A Tribute To Music Artists We Lost In 2018

by Tahnee Shakerley

24th January, 2019

2018 was a monumental year for music. Childish Gambino released politically powerful “This is America”. Kendrick Lamar’s DAMN became the first non-classical/jazz album to win the Pulitzer Prize for music. JayZ and Beyonce released their first album together “Everything is Love”. The 20th of January marked the late Mac Miller’s birthday. Today we thought it would be worthwhile to reflect on last year, first and foremost on the artists who could not join us in 2019.

Mac Miller

We start with Mac Miller, birth name Malcolm James McCormick, a 26-year-old rapper from Pittsburgh USA. Miller passed away from a drug overdose and was found on the 7th of September in his LA studio apartment.

Although he was known to many by his relationship with singer Ariana Grande, this was never his most defining feature. He burst onto the scene in 2010 (a baby at 18) with his debut album ‘Blue Slide Park’, which went straight to number one on the US Billboard 200. Since then he has released 12 mixtapes, 5 albums and 31 singles, even dabbling in the production world under a number of aliases. Incredibly multi-talented, Malcolm was able to play piano, guitar, bass, and drums all before the age of 6. His earlier music such as Best Day Ever, LOUD and Party in 5th Avenue made waves in 2011 and helped build his loyal fan base who loved his signature party frat-boy identity; from the production, lyrics, melody, and visual content.

His style changed dramatically for his love album in 2016. ‘The Devine Feminine’ revealed more of the romantic in Mac, a beautiful collection of work featuring artists such as Ariana Grande, Ty Dolla $ign, and Kendrick Lamar. As Miller grew up with his music, however; his later work seemed to adopt a darker feel, and it became clearer to his audience that the artist was struggling emotionally; with substance abuse and mental illness.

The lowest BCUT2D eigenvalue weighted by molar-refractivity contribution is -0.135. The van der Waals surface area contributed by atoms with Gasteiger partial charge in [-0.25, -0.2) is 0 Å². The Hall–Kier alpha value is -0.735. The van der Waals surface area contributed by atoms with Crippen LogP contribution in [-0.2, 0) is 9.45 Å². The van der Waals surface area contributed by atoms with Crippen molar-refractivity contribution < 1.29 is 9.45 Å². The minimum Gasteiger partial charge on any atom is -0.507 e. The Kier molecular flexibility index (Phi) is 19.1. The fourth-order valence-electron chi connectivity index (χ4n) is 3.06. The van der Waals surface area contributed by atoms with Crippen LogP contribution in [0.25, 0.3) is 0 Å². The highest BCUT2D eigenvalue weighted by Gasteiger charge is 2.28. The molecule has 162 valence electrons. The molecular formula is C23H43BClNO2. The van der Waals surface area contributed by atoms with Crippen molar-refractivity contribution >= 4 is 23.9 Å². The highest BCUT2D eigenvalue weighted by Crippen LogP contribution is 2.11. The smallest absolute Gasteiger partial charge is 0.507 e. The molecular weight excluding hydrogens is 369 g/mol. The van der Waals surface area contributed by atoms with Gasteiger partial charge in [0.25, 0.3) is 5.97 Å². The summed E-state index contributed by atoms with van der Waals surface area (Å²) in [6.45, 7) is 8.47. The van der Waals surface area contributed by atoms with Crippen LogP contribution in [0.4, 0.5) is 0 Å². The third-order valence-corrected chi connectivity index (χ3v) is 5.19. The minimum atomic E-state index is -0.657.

“That’s why I wrote this song / told myself to hold on
I can feel my fingers slippin’ / in a motherf*ckin’ instant I’ll be gone” – Small worlds

His music was an outlet for this, as he told Variety magazine, “I just want to be honest and vulnerable.” Underlying themes of depression and anxiety in so many of the rapper’s lyrics make his death harder to swallow, and as we listen back to Mac’s words on so many of his tracks they read like a self-fulfilling prophecy; and we are reminded that there was once the slimmest chance that he could’ve been saved.

The hopefulness to pieces like “Self-care” in his recent work, however, shine a light on Mac Miller. Laced with optimism and spirit they glimpse at the real mac; a man with a heart of gold, or in Macklemore’s words “A genuine person. Brilliant sense of humour. A true artist. Your spirit is what impressed me the most. The energy you brought to any space you were in.” Malcolm’s ability to speak so openly of struggle reassured others with similar demons that they weren’t alone. “You could have the world in the palm of your hands; You still might drop it” he raps on ‘So It Goes‘, the last song of his recent album released on the 3 August, a month before his death. ‘Swimming‘; to many, felt more like a note from Mac than an album, it played as a final goodbye.

When a celebrity dies young their life, their work, their legacy is then packaged differently. Family, the press, the industry, the world’s perspective shifts from present to past and a nostalgic force selectively reflects on fragments of your life. Maybe we know him more now. Maybe we know him less. No matter how he is remembered, he was loved, and will always live on through his music.

“We talked about this. so many times. i’m so mad, i’m so sad i don’t know what to do. you were my dearest friend. for so long. above anything else. i’m so sorry i couldn’t fix or take your pain away. i really wanted to. the kindest, sweetest soul with demons he never deserved. i hope you’re okay now. rest.” – Ariana Grande


20-year-old XXXTentacion otherwise known as Jahseh Onfray was a popular American rapper who rose to fame in early 2017 for his production, song-writing and rapping capabilities and unique artistry. He quickly became a global success story, standing out amongst a sea of SoundCloud rappers, all associated with a very similar style.

Jahseh was tragically reported dead from gunshot wounds on the 18th of June 2018 in a shooting involving 2 armed men, who at a later date were arrested and charged with first-degree murder. His death sent shockwaves through the community and network of fans and artists; who took to social media to express their condolences. He appeared to inspire a lot of people, Kanye West, Joey Bada$$, YG to list a few. “This got me f*cked up. RIP X. Enormous talent and limitless potential and a strong desire to be a better person. God bless his family, friends, and fans,” J Cole told Twitter. X was steadily a rising star having just received critical acclaim in early January 2017 for his first hit ‘LOOK AT ME!’ Which debuted at 34 on the Billboard 100.